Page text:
Several readers wrote in after last week's column to ask whether it was a good idea to tell the bad guys about One Wilshire -- the carrier hotel inhabited by a bunch of Tier 1 service providers -- and how to find it.
Reader Charlie Clarke wrote: "I found your column extremely interesting and extremely disturbing. I may simply be unnecessarily paranoid, but as an IT person in a Southern California financial institution, I found that the revelations in your column about the amount of network infrastructure at a specific address (in not one but two buildings) on a specifically identified busy street corner in downtown L.A. sent me into a cold sweat."
Clarke continued: "Pre-9/11, I wouldn't have given it a second thought, but now it seems foolhardy at the very least to toss out such specific information when a general nod toward 'buildings on the west side of L.A.' would have sufficed. A truck bomb of the type used to devastate the Murrow Building in Oklahoma City would do untold damage to this vital network infrastructure."
I asked John Savageau, managing director of CRG West, the company that owns One Wilshire, for comment, and he replied: "This is a frequent topic of conversation. We are well known by agencies watching this type of activity, and we are at the end of a very short tether for emergency services within L.A. -- as are all our colleagues in the industry."
Savageau pointed out that it isn't just One Wilshire and the other carrier hotel facilities in downtown L.A. that are at risk. The stakes are far greater than that and, as a consequence, there are a lot more people paying attention to the entire area's safety than we're aware of.
Savageau went on to note that we live in a packet world, and nearly all the United States and international carriers in One Wilshire have replaced or are replacing circuit switch and Digital Access Carrier System equipment with softswitches and Dense Wavelength-Division Multiplexing gear. "There is an alternate route available for nearly all services through Las Vegas or Northern California serving all facilities-based carriers in Los Angeles -- all interconnected at numerous L.A. and L.A.-area fiber-optic terminals supporting both metro and long-distance cable.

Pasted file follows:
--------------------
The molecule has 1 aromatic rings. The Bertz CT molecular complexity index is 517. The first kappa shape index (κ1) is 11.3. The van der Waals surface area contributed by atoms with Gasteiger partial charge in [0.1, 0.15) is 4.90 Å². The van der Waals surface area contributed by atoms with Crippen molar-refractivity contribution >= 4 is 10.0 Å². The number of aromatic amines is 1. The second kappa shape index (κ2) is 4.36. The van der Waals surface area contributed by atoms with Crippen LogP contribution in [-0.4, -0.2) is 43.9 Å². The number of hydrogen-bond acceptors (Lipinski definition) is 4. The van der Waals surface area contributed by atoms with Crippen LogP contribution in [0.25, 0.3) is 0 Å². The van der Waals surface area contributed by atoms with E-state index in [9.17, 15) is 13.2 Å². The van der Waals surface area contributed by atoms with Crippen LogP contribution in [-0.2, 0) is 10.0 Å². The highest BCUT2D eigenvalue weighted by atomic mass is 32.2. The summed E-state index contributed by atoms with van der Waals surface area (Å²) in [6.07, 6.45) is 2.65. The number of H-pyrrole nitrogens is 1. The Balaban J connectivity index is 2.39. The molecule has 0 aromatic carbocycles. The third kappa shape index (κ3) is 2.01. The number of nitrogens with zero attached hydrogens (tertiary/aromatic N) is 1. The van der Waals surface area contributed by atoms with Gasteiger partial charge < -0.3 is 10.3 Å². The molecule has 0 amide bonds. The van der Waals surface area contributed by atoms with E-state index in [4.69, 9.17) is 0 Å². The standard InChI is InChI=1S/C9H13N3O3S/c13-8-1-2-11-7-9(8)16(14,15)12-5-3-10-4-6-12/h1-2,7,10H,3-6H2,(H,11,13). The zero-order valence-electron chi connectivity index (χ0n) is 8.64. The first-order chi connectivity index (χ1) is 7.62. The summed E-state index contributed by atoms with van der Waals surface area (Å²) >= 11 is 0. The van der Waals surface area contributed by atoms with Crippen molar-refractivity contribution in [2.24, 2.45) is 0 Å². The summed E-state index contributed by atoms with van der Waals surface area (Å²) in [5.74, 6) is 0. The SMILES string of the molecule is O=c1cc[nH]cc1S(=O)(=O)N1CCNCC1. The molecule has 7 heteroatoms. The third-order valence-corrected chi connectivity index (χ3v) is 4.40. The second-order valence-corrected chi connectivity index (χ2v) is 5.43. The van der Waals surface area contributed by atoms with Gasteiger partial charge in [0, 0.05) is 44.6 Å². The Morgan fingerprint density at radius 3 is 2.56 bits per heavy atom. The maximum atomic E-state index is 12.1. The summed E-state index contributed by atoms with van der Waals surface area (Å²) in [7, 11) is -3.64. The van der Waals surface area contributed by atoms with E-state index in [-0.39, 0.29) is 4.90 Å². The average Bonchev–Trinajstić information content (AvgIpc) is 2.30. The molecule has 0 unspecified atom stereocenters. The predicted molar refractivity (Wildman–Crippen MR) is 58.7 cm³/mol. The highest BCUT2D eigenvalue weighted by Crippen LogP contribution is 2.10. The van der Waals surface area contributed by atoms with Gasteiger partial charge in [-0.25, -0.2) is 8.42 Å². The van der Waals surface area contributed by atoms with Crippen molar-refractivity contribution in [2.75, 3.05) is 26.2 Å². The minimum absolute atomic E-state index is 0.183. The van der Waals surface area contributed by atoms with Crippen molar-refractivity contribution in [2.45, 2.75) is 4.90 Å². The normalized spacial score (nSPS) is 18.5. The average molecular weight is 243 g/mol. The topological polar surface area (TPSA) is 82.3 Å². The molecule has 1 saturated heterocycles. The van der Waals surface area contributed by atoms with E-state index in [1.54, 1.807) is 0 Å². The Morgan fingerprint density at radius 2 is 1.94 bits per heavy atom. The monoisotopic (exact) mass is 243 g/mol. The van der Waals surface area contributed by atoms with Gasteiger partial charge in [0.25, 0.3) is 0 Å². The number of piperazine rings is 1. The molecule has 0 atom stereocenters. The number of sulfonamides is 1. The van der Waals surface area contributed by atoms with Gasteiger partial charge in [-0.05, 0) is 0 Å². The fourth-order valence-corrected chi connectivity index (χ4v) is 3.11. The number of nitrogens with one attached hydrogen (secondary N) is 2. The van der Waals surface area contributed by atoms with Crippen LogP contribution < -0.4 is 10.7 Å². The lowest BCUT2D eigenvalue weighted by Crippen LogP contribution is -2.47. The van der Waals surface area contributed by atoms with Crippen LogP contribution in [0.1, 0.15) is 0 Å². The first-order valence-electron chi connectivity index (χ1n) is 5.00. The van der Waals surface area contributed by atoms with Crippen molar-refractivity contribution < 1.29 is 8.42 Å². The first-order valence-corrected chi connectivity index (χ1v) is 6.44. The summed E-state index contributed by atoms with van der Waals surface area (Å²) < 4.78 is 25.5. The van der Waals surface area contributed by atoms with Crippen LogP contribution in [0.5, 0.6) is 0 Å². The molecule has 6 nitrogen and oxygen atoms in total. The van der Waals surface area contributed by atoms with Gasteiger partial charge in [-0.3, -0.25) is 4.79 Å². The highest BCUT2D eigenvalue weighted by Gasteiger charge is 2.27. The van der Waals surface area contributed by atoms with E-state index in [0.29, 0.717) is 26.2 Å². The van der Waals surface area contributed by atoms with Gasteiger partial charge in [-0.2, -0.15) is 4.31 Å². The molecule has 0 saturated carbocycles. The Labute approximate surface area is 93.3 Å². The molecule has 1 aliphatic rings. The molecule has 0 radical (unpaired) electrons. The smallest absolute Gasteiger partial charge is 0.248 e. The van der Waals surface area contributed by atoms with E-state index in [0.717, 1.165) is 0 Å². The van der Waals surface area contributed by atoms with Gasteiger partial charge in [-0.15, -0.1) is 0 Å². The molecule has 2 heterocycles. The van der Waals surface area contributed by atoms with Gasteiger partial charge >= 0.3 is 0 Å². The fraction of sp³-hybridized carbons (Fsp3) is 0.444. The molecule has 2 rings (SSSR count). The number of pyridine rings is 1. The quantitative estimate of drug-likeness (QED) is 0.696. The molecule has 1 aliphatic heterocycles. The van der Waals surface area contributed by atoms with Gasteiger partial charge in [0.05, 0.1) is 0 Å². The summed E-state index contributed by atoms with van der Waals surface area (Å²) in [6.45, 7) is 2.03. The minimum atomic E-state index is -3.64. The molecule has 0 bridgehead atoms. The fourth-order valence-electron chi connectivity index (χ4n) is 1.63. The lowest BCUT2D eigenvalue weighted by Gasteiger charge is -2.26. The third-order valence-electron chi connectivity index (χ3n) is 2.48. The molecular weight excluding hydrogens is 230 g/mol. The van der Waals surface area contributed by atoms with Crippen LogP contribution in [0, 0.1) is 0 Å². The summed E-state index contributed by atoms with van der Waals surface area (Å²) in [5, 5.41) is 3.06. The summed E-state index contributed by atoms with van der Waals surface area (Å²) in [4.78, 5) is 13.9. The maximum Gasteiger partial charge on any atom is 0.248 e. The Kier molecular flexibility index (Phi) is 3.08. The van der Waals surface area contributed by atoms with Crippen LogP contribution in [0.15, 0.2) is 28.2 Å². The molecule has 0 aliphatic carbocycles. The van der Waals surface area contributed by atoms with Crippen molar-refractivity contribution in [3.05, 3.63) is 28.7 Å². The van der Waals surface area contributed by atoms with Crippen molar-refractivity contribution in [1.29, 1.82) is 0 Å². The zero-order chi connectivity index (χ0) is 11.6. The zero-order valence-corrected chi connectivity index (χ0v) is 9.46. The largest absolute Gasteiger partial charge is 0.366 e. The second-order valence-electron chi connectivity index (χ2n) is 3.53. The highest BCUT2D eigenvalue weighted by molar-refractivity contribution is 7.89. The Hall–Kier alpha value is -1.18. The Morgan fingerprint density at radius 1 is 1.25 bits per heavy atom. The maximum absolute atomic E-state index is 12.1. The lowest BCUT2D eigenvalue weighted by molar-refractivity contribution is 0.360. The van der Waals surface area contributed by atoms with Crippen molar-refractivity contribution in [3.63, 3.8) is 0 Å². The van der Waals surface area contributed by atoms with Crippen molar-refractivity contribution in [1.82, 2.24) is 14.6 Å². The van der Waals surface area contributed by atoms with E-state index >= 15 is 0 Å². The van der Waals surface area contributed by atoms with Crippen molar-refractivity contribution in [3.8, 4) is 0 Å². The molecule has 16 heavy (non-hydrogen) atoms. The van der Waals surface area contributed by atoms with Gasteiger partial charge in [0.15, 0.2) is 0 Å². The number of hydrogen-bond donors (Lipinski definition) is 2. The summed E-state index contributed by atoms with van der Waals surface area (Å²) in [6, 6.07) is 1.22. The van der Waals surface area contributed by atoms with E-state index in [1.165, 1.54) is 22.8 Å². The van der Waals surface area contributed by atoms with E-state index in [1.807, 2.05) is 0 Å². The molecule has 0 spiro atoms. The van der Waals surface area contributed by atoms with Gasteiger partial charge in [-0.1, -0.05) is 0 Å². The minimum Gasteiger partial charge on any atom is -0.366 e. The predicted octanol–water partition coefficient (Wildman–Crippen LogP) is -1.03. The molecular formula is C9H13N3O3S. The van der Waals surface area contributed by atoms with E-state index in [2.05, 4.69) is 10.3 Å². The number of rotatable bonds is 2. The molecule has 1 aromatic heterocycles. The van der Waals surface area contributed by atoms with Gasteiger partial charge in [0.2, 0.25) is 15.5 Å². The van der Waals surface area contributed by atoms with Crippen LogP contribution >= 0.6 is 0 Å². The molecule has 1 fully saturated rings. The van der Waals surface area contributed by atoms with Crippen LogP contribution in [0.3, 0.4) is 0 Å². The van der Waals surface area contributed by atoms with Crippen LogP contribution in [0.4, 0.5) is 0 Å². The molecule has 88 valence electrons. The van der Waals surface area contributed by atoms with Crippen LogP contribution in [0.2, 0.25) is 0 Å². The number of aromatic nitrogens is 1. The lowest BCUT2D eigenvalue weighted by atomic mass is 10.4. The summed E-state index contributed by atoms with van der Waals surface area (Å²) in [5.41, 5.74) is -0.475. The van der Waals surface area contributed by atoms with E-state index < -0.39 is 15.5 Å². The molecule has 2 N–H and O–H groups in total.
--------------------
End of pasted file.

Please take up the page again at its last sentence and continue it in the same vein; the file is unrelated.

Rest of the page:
"Yes, a [9/11 style disaster] at One Wilshire would cause serious damage to global communications in the short term," he said. "However, with all the talented and dedicated telecom engineers in L.A. and the global community, I am confident all but the smallest single-threaded operations would be recovered within a surprisingly short amount of time. One Wilshire is important due to the proximity and ease of interconnection. However, that interconnection can occur in many places."
That really underlines what humans have created: A global communications system that does, as intended, route around damage.
Savageau concluded by pointing out that his "office is smack at the intersection of Wilshire and Grand. As I type this message I am confident not only in our security, the intelligence of our public safety, national/international anti-terrorist agencies, and first responders to reinforce security at One Wilshire, but also in our industry's ability to recover from disaster. . . . We have had this discussion many, many times with a lot of different people in governments (we do hold a key role in the national interests of many countries), companies and law enforcement. Can't give you details, but I am confident we'll continue to meet the needs of our industry for a long time."
I found his perspective refreshing in the face of the alarmism that appears whenever terrorism is discussed. In IT we know we can never be truly safe, but we're smart enough to be prepared to deal with the worst if it ever happens. Perhaps we need to have telecom people in charge of the Federal Emergency Management Agency?
Learn more about this topicThe Tao of IT: Lesson One
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